Automatic caption generation for news images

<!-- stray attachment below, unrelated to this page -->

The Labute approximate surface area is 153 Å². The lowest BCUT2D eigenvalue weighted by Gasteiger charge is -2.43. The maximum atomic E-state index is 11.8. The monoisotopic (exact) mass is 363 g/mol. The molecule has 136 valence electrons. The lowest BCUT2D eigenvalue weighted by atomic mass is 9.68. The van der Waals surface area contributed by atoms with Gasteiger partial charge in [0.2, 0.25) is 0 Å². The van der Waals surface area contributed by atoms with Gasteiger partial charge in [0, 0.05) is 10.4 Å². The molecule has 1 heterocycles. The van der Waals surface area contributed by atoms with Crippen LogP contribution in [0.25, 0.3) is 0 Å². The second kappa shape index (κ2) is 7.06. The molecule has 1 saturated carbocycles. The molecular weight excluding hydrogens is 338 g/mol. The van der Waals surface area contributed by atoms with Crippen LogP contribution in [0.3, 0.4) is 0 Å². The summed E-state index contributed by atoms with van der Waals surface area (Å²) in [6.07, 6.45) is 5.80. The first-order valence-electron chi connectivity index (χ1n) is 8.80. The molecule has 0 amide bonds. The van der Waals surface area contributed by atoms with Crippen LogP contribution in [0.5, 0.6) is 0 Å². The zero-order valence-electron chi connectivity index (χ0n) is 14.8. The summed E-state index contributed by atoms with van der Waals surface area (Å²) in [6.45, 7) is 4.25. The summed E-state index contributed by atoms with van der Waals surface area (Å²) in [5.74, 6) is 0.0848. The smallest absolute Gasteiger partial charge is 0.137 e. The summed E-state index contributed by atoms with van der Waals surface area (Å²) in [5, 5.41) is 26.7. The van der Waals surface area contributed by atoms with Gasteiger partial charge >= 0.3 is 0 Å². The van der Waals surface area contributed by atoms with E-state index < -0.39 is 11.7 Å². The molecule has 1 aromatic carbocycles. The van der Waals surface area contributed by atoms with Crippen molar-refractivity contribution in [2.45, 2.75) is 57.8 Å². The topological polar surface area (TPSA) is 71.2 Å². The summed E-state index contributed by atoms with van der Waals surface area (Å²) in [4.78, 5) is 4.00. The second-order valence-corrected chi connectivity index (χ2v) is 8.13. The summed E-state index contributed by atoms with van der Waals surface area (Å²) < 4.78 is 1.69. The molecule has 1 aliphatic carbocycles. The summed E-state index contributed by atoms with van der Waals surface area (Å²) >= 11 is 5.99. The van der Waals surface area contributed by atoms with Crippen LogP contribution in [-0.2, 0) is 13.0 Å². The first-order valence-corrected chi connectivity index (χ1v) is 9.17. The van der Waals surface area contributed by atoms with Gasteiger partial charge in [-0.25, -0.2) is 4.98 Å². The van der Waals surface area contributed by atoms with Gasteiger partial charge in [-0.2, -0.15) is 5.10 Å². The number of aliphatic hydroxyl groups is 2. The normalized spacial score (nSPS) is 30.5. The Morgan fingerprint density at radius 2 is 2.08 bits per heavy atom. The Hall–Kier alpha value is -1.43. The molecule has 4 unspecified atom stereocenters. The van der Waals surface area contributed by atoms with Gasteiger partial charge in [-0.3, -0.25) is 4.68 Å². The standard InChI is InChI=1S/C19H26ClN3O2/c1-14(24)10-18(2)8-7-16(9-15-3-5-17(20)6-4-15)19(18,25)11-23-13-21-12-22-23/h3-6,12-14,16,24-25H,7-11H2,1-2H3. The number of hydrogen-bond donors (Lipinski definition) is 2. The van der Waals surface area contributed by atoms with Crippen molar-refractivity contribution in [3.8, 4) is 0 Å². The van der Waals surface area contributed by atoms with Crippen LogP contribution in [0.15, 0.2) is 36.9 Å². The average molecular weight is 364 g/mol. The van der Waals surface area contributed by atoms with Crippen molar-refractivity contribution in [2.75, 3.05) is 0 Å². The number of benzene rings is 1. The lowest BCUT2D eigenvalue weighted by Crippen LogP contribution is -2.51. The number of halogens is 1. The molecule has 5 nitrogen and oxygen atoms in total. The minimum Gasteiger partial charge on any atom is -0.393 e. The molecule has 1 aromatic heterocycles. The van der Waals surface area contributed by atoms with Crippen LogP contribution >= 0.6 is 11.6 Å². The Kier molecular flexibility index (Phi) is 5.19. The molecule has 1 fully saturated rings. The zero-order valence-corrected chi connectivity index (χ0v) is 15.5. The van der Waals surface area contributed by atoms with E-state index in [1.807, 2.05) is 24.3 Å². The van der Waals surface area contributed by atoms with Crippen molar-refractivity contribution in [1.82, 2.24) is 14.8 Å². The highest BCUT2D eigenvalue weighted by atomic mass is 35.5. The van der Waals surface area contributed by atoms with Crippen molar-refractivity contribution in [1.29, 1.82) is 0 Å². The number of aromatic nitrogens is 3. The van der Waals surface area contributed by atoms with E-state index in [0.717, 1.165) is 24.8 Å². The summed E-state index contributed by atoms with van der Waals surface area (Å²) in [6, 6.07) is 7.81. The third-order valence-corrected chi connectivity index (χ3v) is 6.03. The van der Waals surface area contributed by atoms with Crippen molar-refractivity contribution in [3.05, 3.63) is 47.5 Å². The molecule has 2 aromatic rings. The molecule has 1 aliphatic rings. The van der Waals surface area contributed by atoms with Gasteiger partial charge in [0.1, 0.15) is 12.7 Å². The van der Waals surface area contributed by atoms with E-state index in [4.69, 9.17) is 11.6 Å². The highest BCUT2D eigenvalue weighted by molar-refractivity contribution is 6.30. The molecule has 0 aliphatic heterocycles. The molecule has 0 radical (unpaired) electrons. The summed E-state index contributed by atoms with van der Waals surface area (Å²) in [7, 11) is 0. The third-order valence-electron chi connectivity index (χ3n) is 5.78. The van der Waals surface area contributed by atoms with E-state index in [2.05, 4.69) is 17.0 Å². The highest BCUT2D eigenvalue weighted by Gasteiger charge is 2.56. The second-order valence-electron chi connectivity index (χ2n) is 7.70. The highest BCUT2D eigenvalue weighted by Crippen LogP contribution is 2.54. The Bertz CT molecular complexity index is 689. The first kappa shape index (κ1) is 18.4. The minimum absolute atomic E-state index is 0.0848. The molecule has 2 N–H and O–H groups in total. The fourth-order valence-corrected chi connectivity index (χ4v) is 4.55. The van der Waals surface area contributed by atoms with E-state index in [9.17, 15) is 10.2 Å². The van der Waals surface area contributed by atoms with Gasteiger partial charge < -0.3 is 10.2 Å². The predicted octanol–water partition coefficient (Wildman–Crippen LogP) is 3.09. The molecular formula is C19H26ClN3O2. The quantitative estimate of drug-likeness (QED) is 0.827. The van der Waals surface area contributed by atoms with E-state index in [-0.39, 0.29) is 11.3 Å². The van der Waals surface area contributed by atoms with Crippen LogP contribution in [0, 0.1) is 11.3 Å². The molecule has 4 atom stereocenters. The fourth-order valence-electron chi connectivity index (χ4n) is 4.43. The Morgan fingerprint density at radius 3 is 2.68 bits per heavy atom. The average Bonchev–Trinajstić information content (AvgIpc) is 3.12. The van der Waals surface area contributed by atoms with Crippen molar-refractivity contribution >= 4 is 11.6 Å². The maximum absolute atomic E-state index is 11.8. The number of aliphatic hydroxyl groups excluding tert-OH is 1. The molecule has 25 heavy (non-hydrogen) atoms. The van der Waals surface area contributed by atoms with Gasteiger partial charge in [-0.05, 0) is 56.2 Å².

This thesis is concerned with the task of automatically generating captions for images, which is important for many image-related applications. Automatic description generation for video frames would help security authorities manage more efficiently and utilize large volumes of monitoring data. Image search engines could potentially benefit from image description in supporting more accurate and targeted queries for end users. Importantly, generating image descriptions would aid blind or partially sighted people who cannot access visual information in the same way as sighted people can. However, previous work has relied on fine-gained resources, manually created for specific domains and applications In this thesis, we explore the feasibility of automatic caption generation for news images in a knowledge-lean way. We depart from previous work, as we learn a model of caption generation from publicly available data that has not been explicitly labelled for our task. The model consists of two components, namely extracting image content and rendering it in natural language. Specifically, we exploit data resources where images and their textual descriptions co-occur naturally. We present a new dataset consisting of news articles, images, and their captions that we required from the BBC News website. Rather than laboriously annotating images with keywords, we simply treat the captions as the labels. We show that it is possible to learn the visual and textual correspondence under such noisy conditions by extending an existing generative annotation model (Lavrenko et al., 2003). We also find that the accompanying news documents substantially complements the extraction of the image content. In order to provide a better modelling and representation of image content,We propose a probabilistic image annotation model that exploits the synergy between visual and textual modalities under the assumption that images and their textual descriptions are generated by a shared set of latent variables (topics). Using Latent Dirichlet Allocation (Blei and Jordan, 2003), we represent visual and textual modalities jointly as a probability distribution over a set of topics. Our model takes these topic distributions into account while finding the most likely keywords for an image and its associated document. The availability of news documents in our dataset allows us to perform the caption generation task in a fashion akin to text summarization; save one important difference that our model is not solely based on text but uses the image in order to select content from the document that should be present in the caption. We propose both extractive and abstractive caption generation models to render the extracted image content in natural language without relying on rich knowledge resources, sentence-templates or grammars. The backbone for both approaches is our topic-based image annotation model. Our extractive models examine how to best select sentences that overlap in content with our image annotation model. We modify an existing abstractive headline generation model to our scenario by incorporating visual information. Our own model operates over image description keywords and document phrases by taking dependency and word order constraints into account. Experimental results show that both approaches can generate human-readable captions for news images. Our phrase-based abstractive model manages to yield as informative captions as those written by the BBC journalists.